Monday, September 22, 2014

Finding Fish in a Changing World

By Hellgate Hunters & Anglers Board member Josh Conner


Montana is a state known for its abundance of pristine river systems.  With thousands of miles of winding rivers, creeks and streams, it is a fisherman’s paradise.  From Cutthroat fishing in cold water cobblestone creeks, to hunting big browns in the slow moving waters of the Missouri, there is something to satisfy even the pickiest of anglers. 

I’ve fished the rivers in Montana for over 30 years and these diverse offerings have kept me passionate in the sport my entire life.  I could travel in any direction and find something new and different; rising rainbows in the soft waters of the Clark Fork, elusive brown trout hiding under the banks of the Bitterroot.  I can swing a streamer for that opportunistic monster in the Blackfoot, or present that perfect drifting dry fly to that picky surface sipper of the Yellowstone.  The opportunity appears to be endless, but these productive fisheries in Montana haven’t magically appeared. We worked for them. 

Our river systems have faced several challenges over the years:  Logging, habitat degradation, mining, and dams have historically been devastating to the local rivers and fish populations.  As of recently, nonnative fish introduction, invasive aquatic plant life, and warming water due to climate change stress these fragile river ecosystems.  The question is how much impact do these things have on fish populations, and are the fish able to cope with such drastic changes within their environment?  Although the answer is uncertain, one thing is for sure, the sport of fishing in Montana is changing.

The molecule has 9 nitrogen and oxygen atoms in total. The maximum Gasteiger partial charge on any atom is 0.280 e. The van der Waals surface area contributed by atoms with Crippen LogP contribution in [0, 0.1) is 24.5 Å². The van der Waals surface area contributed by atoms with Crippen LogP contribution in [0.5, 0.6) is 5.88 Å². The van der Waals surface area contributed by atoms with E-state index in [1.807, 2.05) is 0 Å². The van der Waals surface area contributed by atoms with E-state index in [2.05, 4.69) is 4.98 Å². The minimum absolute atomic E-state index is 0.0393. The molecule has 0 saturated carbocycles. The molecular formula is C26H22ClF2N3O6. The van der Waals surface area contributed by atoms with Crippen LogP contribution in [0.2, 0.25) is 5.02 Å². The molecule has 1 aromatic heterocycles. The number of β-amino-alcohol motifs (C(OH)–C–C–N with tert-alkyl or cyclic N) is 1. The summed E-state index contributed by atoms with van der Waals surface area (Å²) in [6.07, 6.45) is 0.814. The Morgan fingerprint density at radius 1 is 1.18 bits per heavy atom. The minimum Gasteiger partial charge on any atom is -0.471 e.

I recently did an overnight float trip on the lower Clark Fork, which in 2009 overcame its own obstacles with the removal of the Milltown Dam. I found myself surrounded by fish diversity.  I set up camp on a small rock bar between a slough and the main channel.  In the main river to my right I could see a pod of rainbows sipping small dry flies from the surface.  I almost reached for my dry fly rod when I looked to my left over the slough.  

There was a group of Northern Pike lurking toward the middle of the glassy water.  The smallest was about 25 inches, and the largest topping over 35 inches.  Before I could choose between streamer rod and dry fly rod, something else caught my attention.  I noticed a large shadow lurking up the bank of the slough toward me.  It didn’t take long before I could make out the large red stripe down its side.  I picked up the nymph rod and put my nymph just ahead of the fish and could tell it was immediately interested. 

My line pulled tight.  The surface of the water broke as the fish exploded up the slough. Just as soon as he was there, he was gone, my tippet broken.  After a five minute timeout, and regaining some confidence, I tried my luck again for another red-banded beast. I casted blindly up the middle of the slough, and it didn’t take long to hook another good fish.  This time I was ready, and I horsed the 20 inch fish around a log and into my net.  I caught two or three more of these slough rainbows, and decided to try my luck for something a bit larger.  I put on a simple streamer, articulated in the middle, fleshy in color with no weight, and tossed it out into the middle.  A couple slow strips later and smack, I hooked into a nice Northern Pike.  It immediately came out of the water, dancing across the surface before it darted toward the back of the slough.  It carved my line through the water as it sped from one bank to the other, winding and weaving its way through patchy weed beds, and rolling violently on the bottom.  Finally I was able to land the fish which measured just over 25 inches.  I couldn’t hold back the smile on my face.  I ended up spending most of the day switching rods between explosive rainbows, aggressive pike, and the occasional rising cutthroat.  I was in fish heaven, dabbling into different species with different techniques of fishing.